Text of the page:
Stress has reached an all-time high. Can you feel it?
A 2020 Stress in America study by the American Psychological Association (APA) has some, well, stressful findings. Eight out of every ten adults is reporting significant stress in their lives, and mental health experts fear a growing national mental health crisis.
That’s the bad news. But there is good news, too. While you may not be able to control your external circumstances, like a global pandemic, federal or local regulations, school closures, or business closures, there are some things you can control.
And there’s one small thing you can do now to start reducing your stress levels:
Get better sleep.
The Sleep and Stress Connection
It can be hard to sleep when you’re feeling stressed, worried, anxious, or panicked. Unfortunately, when your body doesn’t get the sleep it needs, it responds by boosting levels of stress hormones. It becomes a vicious cycle -- stress becomes a lack of sleep which adds more stress to your body which makes sleep even harder to find.
What your body needs to stop the production of stress hormones is deep, restful sleep.
But how can you break the cycle?
How to Sleep Better so You Can Stress Less
Your body is already dealing with the physical demand of stress. So don’t add to its workload by pumping it full of alcohol, medicines, or over-the-counter sleeping remedies which could be taxing to your liver and kidneys or disruptive to your natural sleep cycles.
Whenever possible, a natural approach to better sleep is the best approach for your short- and long-term wellbeing.
Turn Off the Screens
Screen time is a big no-no before bed, particularly if you’re struggling with sleep issues. Not only does the blue light from TV, computer, and smartphone screens trick your body into not producing melatonin or sending the signals to your brain that it’s bedtime, they can also be adding to your stress levels, too. If you’re watching bad news on the TV or engaged in a mask-vs-no-mask debate on social media, your body could be pumping out more stress chemicals, elevating your heart rate, and making an easy bedtime completely out of reach. Once the sun goes down at night, or at least a few hours prior to bed, put all of the screens away. Pick up a good book to wind down the night, instead.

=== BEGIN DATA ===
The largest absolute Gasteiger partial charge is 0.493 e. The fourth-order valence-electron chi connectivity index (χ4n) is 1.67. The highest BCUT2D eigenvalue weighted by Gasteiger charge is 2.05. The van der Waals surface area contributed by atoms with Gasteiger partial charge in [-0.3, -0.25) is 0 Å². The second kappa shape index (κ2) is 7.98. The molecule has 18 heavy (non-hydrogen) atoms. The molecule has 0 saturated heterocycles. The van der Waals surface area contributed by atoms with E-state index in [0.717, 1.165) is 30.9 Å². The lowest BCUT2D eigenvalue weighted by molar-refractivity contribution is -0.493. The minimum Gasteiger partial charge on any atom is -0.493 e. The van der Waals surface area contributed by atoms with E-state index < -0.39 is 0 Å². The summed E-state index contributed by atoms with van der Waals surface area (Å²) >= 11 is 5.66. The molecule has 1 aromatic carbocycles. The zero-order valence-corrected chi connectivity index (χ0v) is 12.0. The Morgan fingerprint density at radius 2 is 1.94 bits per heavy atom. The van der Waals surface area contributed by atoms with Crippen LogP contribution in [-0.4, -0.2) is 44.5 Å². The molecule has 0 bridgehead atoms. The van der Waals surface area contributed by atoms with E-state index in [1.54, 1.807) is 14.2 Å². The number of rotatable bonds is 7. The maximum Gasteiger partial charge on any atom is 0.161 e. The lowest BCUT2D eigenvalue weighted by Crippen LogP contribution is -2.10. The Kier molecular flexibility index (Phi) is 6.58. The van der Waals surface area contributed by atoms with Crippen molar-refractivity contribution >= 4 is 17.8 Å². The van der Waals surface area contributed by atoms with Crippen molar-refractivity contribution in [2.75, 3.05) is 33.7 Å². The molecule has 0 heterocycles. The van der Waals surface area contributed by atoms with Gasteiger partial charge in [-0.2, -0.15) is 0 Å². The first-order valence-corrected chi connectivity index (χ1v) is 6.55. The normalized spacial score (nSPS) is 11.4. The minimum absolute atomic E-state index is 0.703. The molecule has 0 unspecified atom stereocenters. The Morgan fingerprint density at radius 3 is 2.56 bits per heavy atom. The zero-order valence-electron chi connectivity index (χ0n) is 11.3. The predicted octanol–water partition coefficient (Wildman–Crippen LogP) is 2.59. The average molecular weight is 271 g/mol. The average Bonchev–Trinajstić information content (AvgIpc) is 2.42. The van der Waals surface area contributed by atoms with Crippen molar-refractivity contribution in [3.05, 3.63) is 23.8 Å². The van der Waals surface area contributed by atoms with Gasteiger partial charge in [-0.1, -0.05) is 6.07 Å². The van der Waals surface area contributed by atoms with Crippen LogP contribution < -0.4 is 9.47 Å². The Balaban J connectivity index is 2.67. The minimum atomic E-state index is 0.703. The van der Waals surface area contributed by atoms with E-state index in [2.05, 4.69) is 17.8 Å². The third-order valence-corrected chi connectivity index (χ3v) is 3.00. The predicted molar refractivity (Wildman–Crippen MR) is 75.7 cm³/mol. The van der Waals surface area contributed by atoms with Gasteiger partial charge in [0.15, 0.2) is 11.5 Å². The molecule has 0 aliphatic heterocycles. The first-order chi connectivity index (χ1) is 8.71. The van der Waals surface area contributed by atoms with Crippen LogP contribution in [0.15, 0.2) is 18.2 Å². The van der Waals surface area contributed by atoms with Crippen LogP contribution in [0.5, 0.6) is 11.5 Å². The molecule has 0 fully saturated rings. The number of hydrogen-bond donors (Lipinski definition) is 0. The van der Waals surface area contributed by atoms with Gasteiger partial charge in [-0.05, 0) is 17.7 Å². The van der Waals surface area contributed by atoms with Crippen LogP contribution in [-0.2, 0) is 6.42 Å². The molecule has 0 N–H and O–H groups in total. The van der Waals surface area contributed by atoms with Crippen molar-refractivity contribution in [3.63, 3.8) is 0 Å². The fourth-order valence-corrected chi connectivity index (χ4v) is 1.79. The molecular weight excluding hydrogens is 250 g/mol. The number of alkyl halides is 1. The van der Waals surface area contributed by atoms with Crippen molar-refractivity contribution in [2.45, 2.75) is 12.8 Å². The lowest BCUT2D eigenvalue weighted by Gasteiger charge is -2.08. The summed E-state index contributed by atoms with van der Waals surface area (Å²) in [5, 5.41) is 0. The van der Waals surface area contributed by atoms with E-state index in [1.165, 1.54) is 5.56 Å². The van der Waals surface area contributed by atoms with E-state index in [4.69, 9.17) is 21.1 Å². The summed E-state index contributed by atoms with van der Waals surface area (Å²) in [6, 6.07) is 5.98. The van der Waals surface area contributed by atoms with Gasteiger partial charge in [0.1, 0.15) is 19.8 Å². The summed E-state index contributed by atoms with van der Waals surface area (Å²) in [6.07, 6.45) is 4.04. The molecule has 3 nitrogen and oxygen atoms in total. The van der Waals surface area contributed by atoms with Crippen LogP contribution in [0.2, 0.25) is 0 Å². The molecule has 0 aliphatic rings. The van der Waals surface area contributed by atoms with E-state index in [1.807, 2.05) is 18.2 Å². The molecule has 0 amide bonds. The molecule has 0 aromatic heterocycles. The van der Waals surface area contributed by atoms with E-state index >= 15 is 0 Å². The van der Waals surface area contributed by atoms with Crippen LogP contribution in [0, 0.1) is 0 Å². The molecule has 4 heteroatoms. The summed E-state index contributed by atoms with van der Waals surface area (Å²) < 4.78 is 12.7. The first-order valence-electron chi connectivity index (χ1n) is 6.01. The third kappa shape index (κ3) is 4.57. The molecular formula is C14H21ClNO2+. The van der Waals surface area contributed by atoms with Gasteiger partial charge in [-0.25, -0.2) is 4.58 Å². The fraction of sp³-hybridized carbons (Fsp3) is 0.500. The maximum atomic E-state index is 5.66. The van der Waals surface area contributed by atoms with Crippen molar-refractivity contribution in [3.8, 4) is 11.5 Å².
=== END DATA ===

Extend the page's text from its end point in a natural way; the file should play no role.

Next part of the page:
Get Plenty of Magnesium
Magnesium is an essential mineral that plays a role in over 600 different cellular reactions in your body. Magnesium activates the parasympathetic nervous system that helps get you calm and relaxed, and it regulates hormones and neurotransmitters that guide sleep-wake cycles.
Stress robs your body of magnesium. When cortisol levels go up, magnesium levels go down. When magnesium levels go up, cortisol levels go down.
If you’re feeling stressed, have your doctor check your magnesium levels. A high-quality magnesium supplement may be just the thing you need to help you reduce your stress levels and help you sleep better. Other ways to get more magnesium into your body include transdermally from magnesium lotions, soaking in a warm pre-bedtime bath with Epsom Salts, and eating more magnesium-rich foods like dark chocolate, avocados, and nuts.
Create a Calming Sleep Environment
When you’re struggling to sleep, your bedroom can feel more like a war zone than an oasis of calm. Take control of your physical sleeping environment so that your bedroom is a place for sleeping and relaxing only.
- Save the bed for sleeping and sex only; don’t make it your TV watching spot or workspace
- Ensure your bed is comfortable: pay attention to pillows and bedding
- Keep your bedroom healthy and free from allergens and chemicals
- Keep your room clean and organized
- Diffuse calming essential oils to relax the body
- Create a meditation space in your room and practice deep breathing and mindfulness
Control What You Can
It’s perfectly natural to feel stressed during these times. But you don’t have to let stress overwhelm you. Take control of what you can inside of your home. And make restorative, restful sleep a priority; it’s your best weapon against stress, worries, and anxiety.